Free Comic Book Day offers everything from A (for Archie) to Z (for zombies)
Moms are showered with flowers on Mother's Day, the second Sunday in May; dads often get colorful ties on Father's Day, the third Sunday in June. And on the first Saturday in May, comic book fans have their own four-color feast: Free Comic Book Day.
Dozens of titles will be handed out Saturday at participating stores across the country, specially prepared for the event by publishers both big and small. At Archie Comics, for example, "We've got two amazing offerings that really represent our line as it stands today: Archie Digest No. 1, which collects a number of classic and modern Archie teen tales that fans will love, and a flip book featuring [video game heroes] Sonic and Mega Man," said Jon Goldwater, the company's co-CEO and publisher.
"Free Comic Book Day has grown over the years, and it’s now practically a national holiday," said Gerry Gladston, co-owner of Midtown Comics in Manhattan, where hundreds of customers waited in line for the event last year. This year the retailer is taking a novel step: a separate online Free Comic Book Day on Monday, May 5, when comics will be given away through its website.
"FCBD '14 will be the biggest ever, buoyed by two major Marvel Comics movies in the theaters at the same time," Gladston added, referring to "Captain America: The Winter Soldier" and "The Amazing Spider-Man 2," which opens today.
"We've always been big supporters of Free Comic Book Day," Goldwater told TODAY.com of the event, which started in 2002. "We're providing content not only for the core comic reader who already comes to comic shops, but for kids who are coming in for the first time."
"I grab as many as I can; I'll try to swing by a few shops near my home and see what's available," Goldwater said. "Free comics! Who could pass that up?"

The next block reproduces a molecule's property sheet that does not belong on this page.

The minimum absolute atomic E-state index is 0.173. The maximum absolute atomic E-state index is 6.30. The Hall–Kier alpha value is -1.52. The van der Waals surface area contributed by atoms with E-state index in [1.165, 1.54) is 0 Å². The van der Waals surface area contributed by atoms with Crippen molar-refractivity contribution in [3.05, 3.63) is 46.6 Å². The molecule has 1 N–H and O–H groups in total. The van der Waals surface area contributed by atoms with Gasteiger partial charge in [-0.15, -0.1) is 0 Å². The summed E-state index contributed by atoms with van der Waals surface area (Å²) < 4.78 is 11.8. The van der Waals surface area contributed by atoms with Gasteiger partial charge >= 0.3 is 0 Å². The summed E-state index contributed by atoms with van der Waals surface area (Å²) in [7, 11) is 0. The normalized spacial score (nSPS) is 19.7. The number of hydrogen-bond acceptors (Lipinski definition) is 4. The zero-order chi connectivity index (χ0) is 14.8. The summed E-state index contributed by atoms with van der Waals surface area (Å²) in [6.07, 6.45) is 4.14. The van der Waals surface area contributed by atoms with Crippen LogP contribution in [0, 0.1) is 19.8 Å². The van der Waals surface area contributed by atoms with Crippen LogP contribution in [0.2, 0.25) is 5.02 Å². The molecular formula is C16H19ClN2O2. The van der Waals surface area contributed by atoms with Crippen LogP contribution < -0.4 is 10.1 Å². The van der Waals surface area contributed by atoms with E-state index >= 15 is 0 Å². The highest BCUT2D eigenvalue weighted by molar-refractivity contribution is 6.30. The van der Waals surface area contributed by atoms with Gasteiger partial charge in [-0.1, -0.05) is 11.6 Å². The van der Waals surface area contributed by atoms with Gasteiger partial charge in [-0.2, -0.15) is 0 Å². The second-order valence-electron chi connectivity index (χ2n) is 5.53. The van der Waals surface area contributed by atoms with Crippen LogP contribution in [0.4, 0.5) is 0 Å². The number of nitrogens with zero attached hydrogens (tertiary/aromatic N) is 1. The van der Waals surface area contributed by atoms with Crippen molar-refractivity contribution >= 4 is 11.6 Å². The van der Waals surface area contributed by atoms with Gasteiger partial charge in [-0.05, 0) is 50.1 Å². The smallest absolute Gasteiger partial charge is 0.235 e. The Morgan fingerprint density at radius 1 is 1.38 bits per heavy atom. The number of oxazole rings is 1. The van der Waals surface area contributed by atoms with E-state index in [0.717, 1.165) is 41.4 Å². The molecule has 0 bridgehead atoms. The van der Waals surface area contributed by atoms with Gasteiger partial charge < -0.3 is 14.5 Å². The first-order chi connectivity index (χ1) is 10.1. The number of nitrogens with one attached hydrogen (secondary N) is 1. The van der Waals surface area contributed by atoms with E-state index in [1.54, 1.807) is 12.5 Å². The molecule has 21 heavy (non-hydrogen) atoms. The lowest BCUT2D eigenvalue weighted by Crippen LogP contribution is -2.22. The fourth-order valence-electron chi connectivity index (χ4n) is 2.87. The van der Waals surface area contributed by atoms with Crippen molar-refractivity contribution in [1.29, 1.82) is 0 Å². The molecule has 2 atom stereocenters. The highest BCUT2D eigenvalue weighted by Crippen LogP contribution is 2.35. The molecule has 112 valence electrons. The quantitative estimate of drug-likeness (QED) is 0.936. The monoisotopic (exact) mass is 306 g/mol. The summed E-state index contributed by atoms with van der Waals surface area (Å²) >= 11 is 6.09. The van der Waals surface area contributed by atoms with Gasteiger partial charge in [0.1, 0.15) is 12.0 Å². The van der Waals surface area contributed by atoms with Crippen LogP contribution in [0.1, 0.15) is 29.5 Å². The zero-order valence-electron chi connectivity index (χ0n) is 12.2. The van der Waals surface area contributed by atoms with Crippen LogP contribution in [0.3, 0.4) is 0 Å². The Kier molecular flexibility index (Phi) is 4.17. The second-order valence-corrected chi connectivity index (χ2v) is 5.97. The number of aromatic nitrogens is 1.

This year's offerings include:
For all ages:
Kaboom! Summer Blast! A grab bag of excellent stories for kids from much-awarded Boom! Studios, including "Adventure Time" and "Herobear and the Kid."
Jellaby: A female answer to "Calvin & Hobbes": charming adventures of a feisty young girl named Portia and her pet monster.
Finding Gossamyr: A coming-of-age fantasy adventure set in a land where math is the language of magic, with the glossy look of a Pixar animated feature.
Skyward: A coming-of-age fantasy adventure inspired by role-playing games.
For Teens and Tweens:
Epic: A lighthearted take on the hoary trope of the teenage nerd who gains awesome powers. The twist: Epic's kryptonite is... hot girls.
Project Black Box: Mid-century crime-fighter Captain Midnight returns in a sci-fi adventure with an unusual innovation: gorillas that communicate in American Sign Language, conveyed in pictograms.
Rise of the Magi: A young carpet-mender gets more adventure than he bargained for when he sets out to master magic.
Les Miserables: First it became a Broadway musical; now Victor Hugo's 19th-century classic is adapted into manga (Japanese-style comics).
Hip Hop Family Tree: A hip-hop history pointing up the culture's many parallels with superhero comics, including its urban milieu and penchant for alter egos.
Hatter M: Far from Wonder: From Frank Beddor, author of the best-selling "Looking Glass Wars" novels, darkly witty adventures of a Mad Hatter decidedly more dangerous than Lewis Carroll's.
Sherwood Texas: Robin Hood rebooted as a Quentin Tarantino-style saga of revenge against a corrupt sheriff in cahoots with brutal bikers.
Defend Comics: An illustrated history of comics censorship, plus stories about First Amendment issues.
Raising a Reader! Advice from a PhD on how comics and graphic novels can promote love of reading in children.
Find the participating comic book store nearest you here. Not all titles will be available at all stores.